United States District Court, D. Oregon, Eugene Division
GEORGE P. LIVESLEY, Plaintiff,
CITY OF SPRINGFIELD, et al, Defendants.
OPINION AND ORDER
AIKEN, UNITED STATES DISTRICT JUDGE.
P. Livesley ("Plaintiff) brings this pro se
action against the City of Springfield, City of Springfield
Police Department, City of Springfield Police Officer Steven
Stone, John Doe 1 (jailer), John Doe 2 (off-duty officer),
and Jane Doe 1 (recog. coordinator) (collectively,
"State Defendants"), and PeaceHealth Medical Lab
and Jane Doe 2 (supervisor of PeaceHealth Medical Lab). State
Defendants have moved to dismiss with prejudice under Rule
12(b)(5) of the Federal Rules of Civil Procedure
("FRCP") for insufficient service of process. For
the reasons herein, State Defendants' Motion to Dismiss
(doc. 5) is DENIED. Plaintiff shall have 30 days to properly
serve State Defendants under Rule 4(m) or to request for
further extension of time.
is a 73-year-old male with several medical conditions for
which he receives regular treatment. He has been treated for
Stage III kidney failure, inability to walk, right-sided
congestive heart failure, and congenital osteochondromatosis,
among other ailments. In a letter to the Court one of his
doctors states that Plaintiff has a number of serious medical
conditions which have rendered him essentially totally
9, 2016, Plaintiff was scheduled to have his blood drawn at
PeaceHealth Medical Lab but arrived after his appointment
time and after PeaceHealth had closed. Because the front door
was locked, Plaintiff drove his car toward the door and
parked on the adjacent sidewalk- Plaintiffs medical
conditions necessitate mobility assistance so he states that
he was attempting to use his car door as standing support.
"rattled" the locked door to get the attention
PeaceHealth's employees and spoke to a PeaceHealth
supervisor, to whom he refers to as "Jane Doe 1" in
the Complaint. Jane Doe 1 "became instantly
unpleasant," commented on Plaintiffs sidewalk-parking,
and called the police. Plaintiff got back into his car to
leave but was approached by Officer Stone of the Springfield
Police Department. Officer Stone asked that Plaintiff put his
hands behind his back and arrested him for a DUI after he
failed a field sobriety test.
told Officer Stone that osteochondromatosis was a serious
bone disease that made complying with the field sobriety test
impossible. Plaintiff alleges that he was cuffed "to the
point of causing severe pain" and taken to a jail cell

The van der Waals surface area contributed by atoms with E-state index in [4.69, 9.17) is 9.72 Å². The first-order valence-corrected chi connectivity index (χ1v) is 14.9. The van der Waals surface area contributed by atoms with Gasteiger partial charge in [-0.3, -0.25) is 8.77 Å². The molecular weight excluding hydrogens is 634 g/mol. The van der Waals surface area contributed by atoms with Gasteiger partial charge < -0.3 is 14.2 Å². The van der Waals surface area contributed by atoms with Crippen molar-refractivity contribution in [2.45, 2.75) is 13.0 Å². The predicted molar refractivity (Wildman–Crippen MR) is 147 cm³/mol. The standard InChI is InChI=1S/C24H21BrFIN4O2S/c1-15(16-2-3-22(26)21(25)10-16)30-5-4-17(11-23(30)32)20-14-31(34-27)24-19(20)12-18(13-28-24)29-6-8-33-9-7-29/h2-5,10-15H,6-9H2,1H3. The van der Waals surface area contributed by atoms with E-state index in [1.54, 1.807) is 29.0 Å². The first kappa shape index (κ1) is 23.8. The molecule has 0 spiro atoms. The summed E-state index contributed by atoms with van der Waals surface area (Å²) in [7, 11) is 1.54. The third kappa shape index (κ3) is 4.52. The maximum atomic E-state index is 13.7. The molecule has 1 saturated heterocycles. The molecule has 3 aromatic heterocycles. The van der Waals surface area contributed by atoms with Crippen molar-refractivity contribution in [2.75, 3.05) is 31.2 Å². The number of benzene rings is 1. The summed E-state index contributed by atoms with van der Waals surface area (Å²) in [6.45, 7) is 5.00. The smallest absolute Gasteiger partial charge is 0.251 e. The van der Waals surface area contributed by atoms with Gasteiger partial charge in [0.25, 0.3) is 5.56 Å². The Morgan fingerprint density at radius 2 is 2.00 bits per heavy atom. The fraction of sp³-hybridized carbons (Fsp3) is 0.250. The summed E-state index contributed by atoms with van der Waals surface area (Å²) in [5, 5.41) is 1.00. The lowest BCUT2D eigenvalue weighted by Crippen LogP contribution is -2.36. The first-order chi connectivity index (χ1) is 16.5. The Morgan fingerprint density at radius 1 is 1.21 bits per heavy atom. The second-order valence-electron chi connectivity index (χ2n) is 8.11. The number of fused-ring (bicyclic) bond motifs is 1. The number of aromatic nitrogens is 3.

where he requested a phone book to call his attorney. Officer
Stone provided him a "seven-year out-of-date telephone
directory" and refused to provide an up-to-date
directory because he did not believe it was constitutionally
required. Plaintiff also states that he was jostled around by
the jailer and was further harassed by an off-duty officer.
his release, Plaintiff requested that the DUI charge be
dropped because he "blew 0.00 twice on
breathalyzer" but the city attorney refused. Officer
Stone explained that the objective evidence "did not
appreciate his observed findings on field testing."
Plaintiff states that he has endured debilitating back pain
and has spent nearly $10, 000 in costs associated with
Officer Stone's treatment and these charges.
asserts Fourth Amendment violations for excessive force and
claims for battery and false imprisonment resulting from his
detention and arrest on June 9, 2016 against some or all of
the State-Defendants. Plaintiff also alleges that the
"tortious conduct" of some or all of the
Medical-Defendants were a "substantial factor and legal
cause" of his injuries. State Defendants move to dismiss
under FRCP 12(b)(5) for insufficient service of process and
request dismissal with prejudice because Plaintiffs claims
are barred by the applicable statute of limitations.
Plaintiff filed response motion titled "Plaintiffs
Response to Defendant's City of Springfield and Steven
Stone's Motion to Dismiss & Plaintiffs Motion to
Postpone"-in which Plaintiff explains that he is too ill
to adequately address State Defendants' motion,
12(b)(5) authorizes a defendant to move for dismissal due to
insufficient service of process. See Fed. R. Civ. P.
12(b)(5). When a defendant challenges service, the plaintiff
bears the burden of establishing the validity of service as
governed by Rule 4. See Brocbneyer v. May, 383 F.3d
798, 801 (9th Cir. 2004). If the plaintiff is unable to
satisfy its burden of demonstrating effective service, the
court has discretion to either dismiss or retain the action.
See Stevens v. Sec. Pac. Nat'l Bank, 538 F.2d
1387, 1389 (9th Cir. 1976).
reasons below, an extension of time for Plaintiff to properly
serve State Defendants is warranted. State Defendants'
Motion to Dismiss with prejudice due to statute of limitation
concerns is therefore moot.
courts generally lack personal jurisdiction over defendants
unless the defendant has been served in accordance with Rule
4. Travelers Cas. & Sitr. Co. of Am. v.
Brenneke,551 F.3d 1132, 1135 (9th Cir. 2009). Rule 4
"is a flexible rule that should be liberally construed
so long as a party receives sufficient notice of the
complaint." Benny v. Pipes,799 F.2d 489, 492
(9th Cir. 1986) (internal citation and quotation marks
omitted). However, "[n]either actual notice, nor simply
naming the person in the caption of the complaint, will
subject defendants to personal jurisdiction if service was